A teacher leads circle time. Difference between Montessori and Traditional Preschool.
Gathering for circle time at the end of a busy morning.

Choosing Between the Two

Knowing some of the key differences between Montessori programs and traditional preschool programs is the first step. Once you get a feel for the different options in your area, ask around! Recommendations from friends and online reviews can help you get a sense of which programs are a better fit for your family.

Once you’ve narrowed it down, take a tour. Websites can only do so much. To get a better feel for a school you have to visit. Ideally, a tour will take place during a typical school day and you’ll get a sense of how your child will spend her day.

Take your child’s needs into consideration. Will a bright, colorful, noisy classroom overwhelm your sensitive child? What about your high energy child? How does the program take into consideration different needs and personalities? There are no wrong questions, so be sure to ask as many as it takes to get the answers you need. Happy school hunting!

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Our Vision: How CHMS Interprets Maria Montessori’s Philosophy

“If help and salvation are to come, they can only come from children, for children are the makers of men…”
-Maria Montessori

At the heart of the Montessori philosophy is the teacher’s understanding of the nature of the child. Maria Montessori knew that the groundwork for intellectual, spiritual and moral development is laid in the first six years of life. The potential in each child to become an adult of peace and understanding was foremost in her mind; this is especially evident in the writings of her later years. Here at Children’s House, we also have a vision of the Montessori child, what we want children who spend three years in our caring environment to grow up to be. Collectively, we have developed our own Vision of the Human Potential:

At Children’s House Montessori School, we strive to assist the children to become the adults who:

…feel self-empowered to reach their fullest potential

…lead with strength and follow with respect

…tolerate difference and respect diversity

…appreciate all cultures

…preserve our environment

…think independently

…experience wonder

…promote peace

…care for others

…love to learn.

May they know how to let their spirit sing!

Authentic Montessori: The Importance of the Three-Year Cycle

One of the best ways to learn something, is to teach it! At any Montessori school with authentic, mixed-aged classes, the role that the oldest children serve can not be undervalued: it is a key component in what sets Montessori schools apart from traditional schools and a very important part of the success of a classroom and a school in general.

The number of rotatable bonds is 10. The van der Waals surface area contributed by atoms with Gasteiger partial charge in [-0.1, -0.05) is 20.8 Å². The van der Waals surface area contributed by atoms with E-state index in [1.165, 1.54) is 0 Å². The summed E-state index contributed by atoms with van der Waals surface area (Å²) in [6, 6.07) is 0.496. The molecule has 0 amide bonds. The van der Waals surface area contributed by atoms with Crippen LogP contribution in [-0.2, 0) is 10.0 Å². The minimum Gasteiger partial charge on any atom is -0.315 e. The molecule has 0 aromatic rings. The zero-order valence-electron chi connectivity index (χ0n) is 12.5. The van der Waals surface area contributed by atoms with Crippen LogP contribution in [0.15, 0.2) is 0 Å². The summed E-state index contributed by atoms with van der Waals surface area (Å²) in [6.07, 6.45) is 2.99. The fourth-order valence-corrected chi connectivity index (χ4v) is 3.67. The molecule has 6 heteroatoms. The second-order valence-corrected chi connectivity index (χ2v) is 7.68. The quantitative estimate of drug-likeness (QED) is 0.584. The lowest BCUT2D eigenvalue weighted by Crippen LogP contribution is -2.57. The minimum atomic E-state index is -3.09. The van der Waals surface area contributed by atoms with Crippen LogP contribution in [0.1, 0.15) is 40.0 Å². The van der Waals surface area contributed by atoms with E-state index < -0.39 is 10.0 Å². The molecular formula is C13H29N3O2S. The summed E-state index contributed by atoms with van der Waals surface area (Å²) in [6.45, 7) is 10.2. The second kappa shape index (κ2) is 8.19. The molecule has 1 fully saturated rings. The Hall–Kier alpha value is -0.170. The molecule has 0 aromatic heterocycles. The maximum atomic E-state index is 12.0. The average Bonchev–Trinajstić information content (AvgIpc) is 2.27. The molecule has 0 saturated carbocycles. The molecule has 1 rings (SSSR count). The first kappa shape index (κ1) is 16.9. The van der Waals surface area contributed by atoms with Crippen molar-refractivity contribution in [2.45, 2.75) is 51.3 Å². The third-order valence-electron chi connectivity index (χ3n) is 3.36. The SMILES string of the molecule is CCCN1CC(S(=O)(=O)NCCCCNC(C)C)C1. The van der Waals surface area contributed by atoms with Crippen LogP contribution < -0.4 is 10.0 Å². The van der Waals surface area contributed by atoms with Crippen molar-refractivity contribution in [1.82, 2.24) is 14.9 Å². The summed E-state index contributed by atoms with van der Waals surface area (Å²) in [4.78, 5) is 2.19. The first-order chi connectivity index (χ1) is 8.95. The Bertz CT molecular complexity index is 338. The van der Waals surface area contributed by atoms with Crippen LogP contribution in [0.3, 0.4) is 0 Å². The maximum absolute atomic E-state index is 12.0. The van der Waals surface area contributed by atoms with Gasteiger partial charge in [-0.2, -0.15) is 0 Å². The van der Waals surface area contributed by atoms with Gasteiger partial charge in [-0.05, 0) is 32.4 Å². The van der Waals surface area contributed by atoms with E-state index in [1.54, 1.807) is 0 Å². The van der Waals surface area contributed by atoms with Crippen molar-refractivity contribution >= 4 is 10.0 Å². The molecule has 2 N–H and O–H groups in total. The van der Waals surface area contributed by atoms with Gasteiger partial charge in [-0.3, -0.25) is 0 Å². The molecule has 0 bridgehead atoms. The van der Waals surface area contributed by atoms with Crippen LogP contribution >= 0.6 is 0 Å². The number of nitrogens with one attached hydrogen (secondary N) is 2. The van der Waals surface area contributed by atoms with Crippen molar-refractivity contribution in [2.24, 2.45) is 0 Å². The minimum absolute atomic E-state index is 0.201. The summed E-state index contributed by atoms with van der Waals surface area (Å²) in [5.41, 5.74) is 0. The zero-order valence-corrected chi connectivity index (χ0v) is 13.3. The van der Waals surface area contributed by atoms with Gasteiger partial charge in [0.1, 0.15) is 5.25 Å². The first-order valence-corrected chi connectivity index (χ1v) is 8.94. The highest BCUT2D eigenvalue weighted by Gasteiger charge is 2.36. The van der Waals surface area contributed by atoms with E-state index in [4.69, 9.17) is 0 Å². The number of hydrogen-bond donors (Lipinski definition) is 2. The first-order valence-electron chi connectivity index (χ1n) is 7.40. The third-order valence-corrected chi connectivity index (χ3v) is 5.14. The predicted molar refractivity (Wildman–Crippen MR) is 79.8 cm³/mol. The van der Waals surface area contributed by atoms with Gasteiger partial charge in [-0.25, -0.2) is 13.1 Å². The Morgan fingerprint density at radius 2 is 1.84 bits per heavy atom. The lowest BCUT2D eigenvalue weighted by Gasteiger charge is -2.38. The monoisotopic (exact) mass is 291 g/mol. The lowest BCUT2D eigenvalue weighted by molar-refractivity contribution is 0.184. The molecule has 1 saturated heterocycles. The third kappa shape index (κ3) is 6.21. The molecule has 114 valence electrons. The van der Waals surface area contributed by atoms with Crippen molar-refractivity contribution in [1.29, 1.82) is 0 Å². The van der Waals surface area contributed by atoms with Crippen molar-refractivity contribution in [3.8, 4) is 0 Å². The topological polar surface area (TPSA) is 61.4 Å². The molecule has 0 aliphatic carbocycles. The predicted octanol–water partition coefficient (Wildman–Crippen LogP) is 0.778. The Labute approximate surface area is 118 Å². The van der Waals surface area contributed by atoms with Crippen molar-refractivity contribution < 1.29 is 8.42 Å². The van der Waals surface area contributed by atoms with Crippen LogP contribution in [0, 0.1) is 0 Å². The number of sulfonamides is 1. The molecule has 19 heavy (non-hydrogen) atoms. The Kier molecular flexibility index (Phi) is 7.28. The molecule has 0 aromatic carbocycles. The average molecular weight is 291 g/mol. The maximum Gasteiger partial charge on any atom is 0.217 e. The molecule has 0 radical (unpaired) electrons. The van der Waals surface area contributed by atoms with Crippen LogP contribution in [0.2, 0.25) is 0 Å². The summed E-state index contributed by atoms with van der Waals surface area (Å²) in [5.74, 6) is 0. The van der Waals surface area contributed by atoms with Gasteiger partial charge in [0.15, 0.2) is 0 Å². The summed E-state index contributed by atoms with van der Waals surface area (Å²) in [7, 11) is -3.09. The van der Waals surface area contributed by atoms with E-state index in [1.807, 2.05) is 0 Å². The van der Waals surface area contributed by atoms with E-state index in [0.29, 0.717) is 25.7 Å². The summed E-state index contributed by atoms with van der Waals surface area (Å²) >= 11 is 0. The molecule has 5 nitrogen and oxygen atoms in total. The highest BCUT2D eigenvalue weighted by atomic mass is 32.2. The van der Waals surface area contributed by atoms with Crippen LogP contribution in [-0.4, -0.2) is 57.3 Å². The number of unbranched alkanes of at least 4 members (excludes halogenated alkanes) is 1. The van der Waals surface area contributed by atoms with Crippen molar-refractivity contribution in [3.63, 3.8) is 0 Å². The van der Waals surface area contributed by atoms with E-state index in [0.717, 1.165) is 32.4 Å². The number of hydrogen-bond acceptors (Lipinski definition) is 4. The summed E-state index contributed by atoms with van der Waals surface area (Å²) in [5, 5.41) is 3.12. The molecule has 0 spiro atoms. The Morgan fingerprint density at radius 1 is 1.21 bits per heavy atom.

During the first two years your child is at Children’s House, he begins to develop an understanding of mathematical and language concepts. He learns letter sounds and begins to read simple books. Golden beads introduce the concepts of the decimal system and place value. But it is usually in the kindergarten year that a real concrete and sound basis in math and language are formed.

The children study phonics in more depth, with many opportunities for reading and writing for those who are ready. They practice mathematical operations with the golden beads and the stamp game, which gives the child a hands-on and concrete understanding of the decimal system and place value.

The child forms mental pictures of how to exchange ten “units” for one “ten,” or how to take one number many times, thus accomplishing multiplication. Your child needs the kindergarten year to internalize these early concrete experiences which form a strong foundation for the years ahead.

An enormous amount of learning can take place in the kindergarten year in an environment as rich and varied as ours. Kindergarteners are sophisticated; they deserve a sophisticated learning environment where they can blossom and grow to their fullest potential.

Moreover, Montessori kindergarteners are highly motivated as they learn to be organized, to focus, and to begin to develop a work ethic that will last their whole life. They are self-directed, independent learners, and discover how to learn while they develop a love of learning.

Because our classrooms have an authentic three-year grouping of a true Montessori school, the kindergarten children take on a leadership role in the classroom. They have spent two years observing, learning from, and looking forward to becoming the “big kids” in the classroom. Now it is their turn to shine and to take on the responsibilities of helping younger children, leading discussions, and in many ways running the classroom.

Their self-esteem soars as their confidence in themselves increases. Everything they learned in their first two years with us falls into place.

Understanding Montessori: The Teacher

The Montessori teacher is trained to observe carefully, to know the different needs of her children and to provide a properly prepared environment for the children’s maximum growth. She demonstrates the correct use of the many complex classroom materials, and guides without interfering with the child’s experience. She ensures that each child progresses through the activities of each curriculum area in the classroom. She encourages the hesitant child, engages the wandering child, and sets limits for the adventurous child, all while keeping enthusiasm and curiosity alive in the classroom. She is there when she is needed, but “invisible” when she is not.